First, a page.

The key point about this product is that it is a very good amp. The successful digital signal processing, extra inputs and high power are icing on a tasty cake. Combine this with a great CD player and it's a fantastic product
A highly detailed player with excellent extension at both extremes
Impressive resolution between
Well featured and pleasant to use
Highs can be difficult to correct
Dynamics are the only real weakness
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It has been a good few years since Harmon Kardon had a 'wow' moment in the audio world. Its efforts have been concentrated in the AV arena for far too long now, but, it seems, high-quality audio has never been out of the firm's mind.
The new HD 990 player and HK 990 amp are products with a difference. Actually the CD player isn't quite so unusual, though it does have a few less common features that we'll come to in a minute. The amplifier, though, turns out to be a thoroughly different colour horse. Yes, you put a little signal in one hole and it comes out of another much bigger, but what goes on between the two is – or can be if one chooses – a lot more complex than pure amplification.
Harman Kardon has a well-established presence in home AV, where things are done a bit differently. In such circles, it's quite normal to have a lot more stuff going on in an amp than mere amplification. Features like video source switching are never going to be much use on a two-channel audio amplifier like this, but digital inputs and digital signal processing can do a lot of useful things, including room response measurement and correction and this is where the HK 990 comes into its own.
HK has been rather clever with all this. Realising that not all users will want all this processing in the signal path all the time, the HK 990 has been provided with sophisticated routing options for each input, so that some or all of them can be directed through an allanalogue path from start to finish. Since basic switching functions are carried out by relays, as in many current amps, this means that the signal path is not necessarily more complicated than in much more basic amplifiers.
If you choose, though, you can send each input (or just some of them) via a digital chain that first samples analogue inputs at 96kHz and then applies room correction and/or digital tone controls, before converting back to analogue and amplifying to loudspeaker levels. Basic analogue functions are kept simple, with little more in the path than relays and minimal buffering, while digital stuff is handled by high-power DSP chips on a dedicated circuit board.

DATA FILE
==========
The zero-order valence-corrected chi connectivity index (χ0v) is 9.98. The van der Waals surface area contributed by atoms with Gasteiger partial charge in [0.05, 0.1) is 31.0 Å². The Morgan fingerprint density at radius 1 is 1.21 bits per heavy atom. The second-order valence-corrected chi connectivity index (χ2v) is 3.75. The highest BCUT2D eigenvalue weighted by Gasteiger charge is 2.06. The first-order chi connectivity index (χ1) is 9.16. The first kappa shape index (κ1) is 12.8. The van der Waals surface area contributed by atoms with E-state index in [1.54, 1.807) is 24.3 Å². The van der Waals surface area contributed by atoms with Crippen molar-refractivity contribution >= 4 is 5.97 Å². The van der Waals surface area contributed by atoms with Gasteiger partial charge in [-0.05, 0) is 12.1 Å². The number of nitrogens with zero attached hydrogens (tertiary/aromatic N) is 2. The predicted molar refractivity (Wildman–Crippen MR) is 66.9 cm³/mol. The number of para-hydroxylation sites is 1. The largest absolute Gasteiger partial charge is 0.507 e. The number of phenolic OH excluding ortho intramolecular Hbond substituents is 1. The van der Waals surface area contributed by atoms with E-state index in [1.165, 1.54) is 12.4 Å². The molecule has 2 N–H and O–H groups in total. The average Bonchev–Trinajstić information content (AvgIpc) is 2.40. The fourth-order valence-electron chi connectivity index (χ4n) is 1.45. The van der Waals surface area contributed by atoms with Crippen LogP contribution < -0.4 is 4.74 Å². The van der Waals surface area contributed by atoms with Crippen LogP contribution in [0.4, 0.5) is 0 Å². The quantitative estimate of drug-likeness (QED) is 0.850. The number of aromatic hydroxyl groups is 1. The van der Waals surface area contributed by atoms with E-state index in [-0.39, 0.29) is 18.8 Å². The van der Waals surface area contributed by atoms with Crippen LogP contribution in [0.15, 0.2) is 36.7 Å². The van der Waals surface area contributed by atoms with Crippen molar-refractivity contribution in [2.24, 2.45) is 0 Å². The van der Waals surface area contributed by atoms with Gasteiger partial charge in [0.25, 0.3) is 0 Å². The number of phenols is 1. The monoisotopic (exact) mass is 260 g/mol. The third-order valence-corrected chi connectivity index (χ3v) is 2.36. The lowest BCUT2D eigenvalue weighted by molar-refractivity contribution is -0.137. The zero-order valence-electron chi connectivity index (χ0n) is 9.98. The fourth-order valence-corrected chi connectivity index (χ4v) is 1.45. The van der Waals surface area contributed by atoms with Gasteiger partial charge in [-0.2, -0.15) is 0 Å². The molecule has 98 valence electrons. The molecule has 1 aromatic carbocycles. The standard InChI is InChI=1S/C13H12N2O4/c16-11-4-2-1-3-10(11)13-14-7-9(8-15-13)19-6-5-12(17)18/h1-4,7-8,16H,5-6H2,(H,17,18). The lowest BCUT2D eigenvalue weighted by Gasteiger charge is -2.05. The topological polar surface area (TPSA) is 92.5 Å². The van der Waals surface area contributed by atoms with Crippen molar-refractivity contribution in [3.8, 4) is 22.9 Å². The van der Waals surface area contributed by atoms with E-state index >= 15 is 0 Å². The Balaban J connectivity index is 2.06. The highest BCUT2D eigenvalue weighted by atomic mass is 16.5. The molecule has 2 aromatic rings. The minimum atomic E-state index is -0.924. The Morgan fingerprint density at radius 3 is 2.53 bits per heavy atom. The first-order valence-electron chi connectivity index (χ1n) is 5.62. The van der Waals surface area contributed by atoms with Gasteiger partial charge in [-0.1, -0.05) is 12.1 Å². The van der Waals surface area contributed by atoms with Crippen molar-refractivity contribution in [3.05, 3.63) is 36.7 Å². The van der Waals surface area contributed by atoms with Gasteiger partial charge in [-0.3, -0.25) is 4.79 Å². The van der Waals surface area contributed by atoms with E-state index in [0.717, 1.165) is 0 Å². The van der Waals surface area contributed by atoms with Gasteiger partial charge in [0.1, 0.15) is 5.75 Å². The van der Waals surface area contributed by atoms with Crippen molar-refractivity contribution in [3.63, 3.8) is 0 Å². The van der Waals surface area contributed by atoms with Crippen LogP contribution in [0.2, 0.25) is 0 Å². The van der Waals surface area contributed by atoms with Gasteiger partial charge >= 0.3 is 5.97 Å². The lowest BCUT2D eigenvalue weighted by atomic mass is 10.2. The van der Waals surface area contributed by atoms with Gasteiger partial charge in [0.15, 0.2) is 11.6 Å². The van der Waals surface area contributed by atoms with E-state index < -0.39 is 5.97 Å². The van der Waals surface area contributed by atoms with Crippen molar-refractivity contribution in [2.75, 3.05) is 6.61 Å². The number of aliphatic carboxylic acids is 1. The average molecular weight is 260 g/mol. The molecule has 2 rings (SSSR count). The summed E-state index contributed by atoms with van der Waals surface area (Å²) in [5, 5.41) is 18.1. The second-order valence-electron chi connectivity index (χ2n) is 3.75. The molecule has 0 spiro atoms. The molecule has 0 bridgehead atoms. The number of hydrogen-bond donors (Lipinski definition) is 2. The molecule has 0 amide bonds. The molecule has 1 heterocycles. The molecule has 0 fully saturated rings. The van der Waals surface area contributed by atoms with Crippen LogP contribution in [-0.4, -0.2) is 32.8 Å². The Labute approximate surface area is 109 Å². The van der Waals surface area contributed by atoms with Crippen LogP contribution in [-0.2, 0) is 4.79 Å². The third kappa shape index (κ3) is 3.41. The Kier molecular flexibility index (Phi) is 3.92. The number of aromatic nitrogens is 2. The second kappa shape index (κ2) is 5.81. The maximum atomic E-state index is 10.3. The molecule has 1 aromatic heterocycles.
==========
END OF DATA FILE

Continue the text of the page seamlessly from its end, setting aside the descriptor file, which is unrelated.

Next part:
The enormous size of the amplifier is dictated by a combination of its high power rating (150 watts into 8 ohms, though we had no trouble extracting 200 watts from it in our tests), a high standing current which causes the first few watts of output to be delivered in class A (and causes power consumption to be a high 180 watts at idle), dual mono operation of the power amplification channels right down to separate mains transformers and the simple need for a lot of space at the back to accommodate analogue and digital input and output sockets.
The front panel design is quite crafty in that it looks a bit like a preamp resting on top of a power amp, but at the end of the day this is a very big chassis. Another area where HK shows its involvement with AV is in the provision of subwoofer outputs. One or two subwoofers can be catered for and the automatic room/speaker correction process, the rather cringe makingly named 'ezSet/eQ', includes them in its setup process, which should aid subwoofer integration considerably.
With or without subwoofers, the process is much the same: one plugs the supplied microphone into the relevant socket and follows the printed instructions and hints on the display, taking measurements at the listening position and near each speaker. The unit then computes the EQ requirements to achieve a flat overall response and stores the parameters.
In use, one has the very sensible option of selecting low frequency correction (subwoofers only), low and mid (up to 1kHz) or low, mid and high frequencies, the highs being notoriously difficult to correct sensibly. It's all fascinating stuff and certainly a lot cheaper and more flexible than early implementations of such schemes – 15 years ago, the Marantz Audio computer cost £10,000!
The HD 990 has two features to add to the usual CD player set: digital inputs (to use its high-grade converter as an upgrade DAC) and a 'High Resolution Synchronisation' (HRS) link socket which connects to a similar one on the HK 990. This is a good idea that's been used before, sending a clock from converter to transport , so that jitter is no longer a critical issue in the digital interface.